Chinese medicine may lead to new treatments for pain


Chinese medicine pharmacy
Chinese medicine pharmacy

Scientists at UC Irvine, working in conjunction with Chinese colleagues have uncovered a compound traditionally used in Chinese medicine, which demonstrates significant anti-inflammatory and analgesic properties, including those capable of combating neuropathic pain.

Neuropathic pain is significant because it involves damage to the nervous system leading to conditions of chronic, sometimes unrelenting pain for which there are no effective treatments currently.

About 50 million Americans suffer some form of neuropathic pain.

The substance called dehydrocorybulbine (DHCB) is derived from the roots of the Corydalis yanhusuo plant. It is non-addictive.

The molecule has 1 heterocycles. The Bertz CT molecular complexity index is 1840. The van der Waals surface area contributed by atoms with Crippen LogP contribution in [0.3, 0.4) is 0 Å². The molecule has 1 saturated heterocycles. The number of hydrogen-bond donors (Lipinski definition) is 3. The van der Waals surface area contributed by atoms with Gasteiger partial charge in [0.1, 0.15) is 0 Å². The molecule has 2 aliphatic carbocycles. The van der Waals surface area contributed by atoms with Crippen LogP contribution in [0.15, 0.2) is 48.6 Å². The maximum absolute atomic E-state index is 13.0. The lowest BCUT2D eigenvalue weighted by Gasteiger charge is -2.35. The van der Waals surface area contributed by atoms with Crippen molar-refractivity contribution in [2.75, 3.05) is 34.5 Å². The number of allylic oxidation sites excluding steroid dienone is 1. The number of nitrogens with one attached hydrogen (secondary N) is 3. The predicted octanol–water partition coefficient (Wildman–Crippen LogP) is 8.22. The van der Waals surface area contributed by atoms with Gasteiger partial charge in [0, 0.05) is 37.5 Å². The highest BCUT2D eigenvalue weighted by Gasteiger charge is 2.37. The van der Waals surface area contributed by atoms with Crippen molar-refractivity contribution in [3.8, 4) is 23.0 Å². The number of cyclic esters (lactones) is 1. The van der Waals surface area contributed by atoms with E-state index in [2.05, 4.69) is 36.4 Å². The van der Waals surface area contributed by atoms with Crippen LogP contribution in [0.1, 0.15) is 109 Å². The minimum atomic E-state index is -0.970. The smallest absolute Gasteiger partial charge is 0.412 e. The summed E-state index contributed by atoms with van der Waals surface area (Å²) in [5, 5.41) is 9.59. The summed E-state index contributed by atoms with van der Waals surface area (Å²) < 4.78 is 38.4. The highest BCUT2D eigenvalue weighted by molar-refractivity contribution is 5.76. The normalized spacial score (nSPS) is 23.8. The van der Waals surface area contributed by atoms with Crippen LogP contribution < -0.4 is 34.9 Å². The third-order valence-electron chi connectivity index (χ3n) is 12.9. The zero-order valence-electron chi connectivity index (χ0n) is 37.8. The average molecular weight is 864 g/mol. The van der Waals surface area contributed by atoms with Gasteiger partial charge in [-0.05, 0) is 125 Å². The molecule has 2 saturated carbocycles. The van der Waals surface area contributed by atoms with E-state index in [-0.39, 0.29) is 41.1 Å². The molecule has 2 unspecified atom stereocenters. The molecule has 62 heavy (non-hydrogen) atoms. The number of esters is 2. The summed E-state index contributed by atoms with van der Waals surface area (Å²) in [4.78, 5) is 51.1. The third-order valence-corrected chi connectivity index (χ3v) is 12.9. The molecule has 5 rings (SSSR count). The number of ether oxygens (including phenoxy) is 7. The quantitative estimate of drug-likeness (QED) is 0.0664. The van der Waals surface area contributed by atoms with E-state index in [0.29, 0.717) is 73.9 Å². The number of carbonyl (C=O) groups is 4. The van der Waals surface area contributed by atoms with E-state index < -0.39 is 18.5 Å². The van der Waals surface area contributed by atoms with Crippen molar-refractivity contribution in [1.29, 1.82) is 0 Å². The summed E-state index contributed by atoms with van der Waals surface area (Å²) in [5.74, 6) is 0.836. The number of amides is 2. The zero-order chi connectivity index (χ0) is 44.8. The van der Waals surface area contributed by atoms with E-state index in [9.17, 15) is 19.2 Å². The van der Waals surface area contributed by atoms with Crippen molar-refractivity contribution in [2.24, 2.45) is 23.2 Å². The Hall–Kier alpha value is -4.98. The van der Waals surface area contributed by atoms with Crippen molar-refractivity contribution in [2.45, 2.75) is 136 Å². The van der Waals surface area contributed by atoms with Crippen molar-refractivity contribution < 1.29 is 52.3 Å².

The results were published in the Jan. 20 issue of Current Biology.

Speaking of the findings, lead researcher Olivier Civelli said:

"Today the pharmaceutical industry struggles to find new drugs. Yet for centuries people have used herbal remedies to address myriad health conditions, including pain. Our objective was to identify compounds in these herbal remedies that may help us discover new ways to treat health problems. We're excited that this one shows promise as an effective pharmaceutical. It also shows a different way to understand the pain mechanism."

Corydalis is an herbal plant which is found in Northern China and Japan. Its root extract has traditionally used to treat menstrual cramps, abdominal pain and chest pain. While DHCB is not available, the herb form of Corydalis root can be found in health food stores and may be purchased on line.


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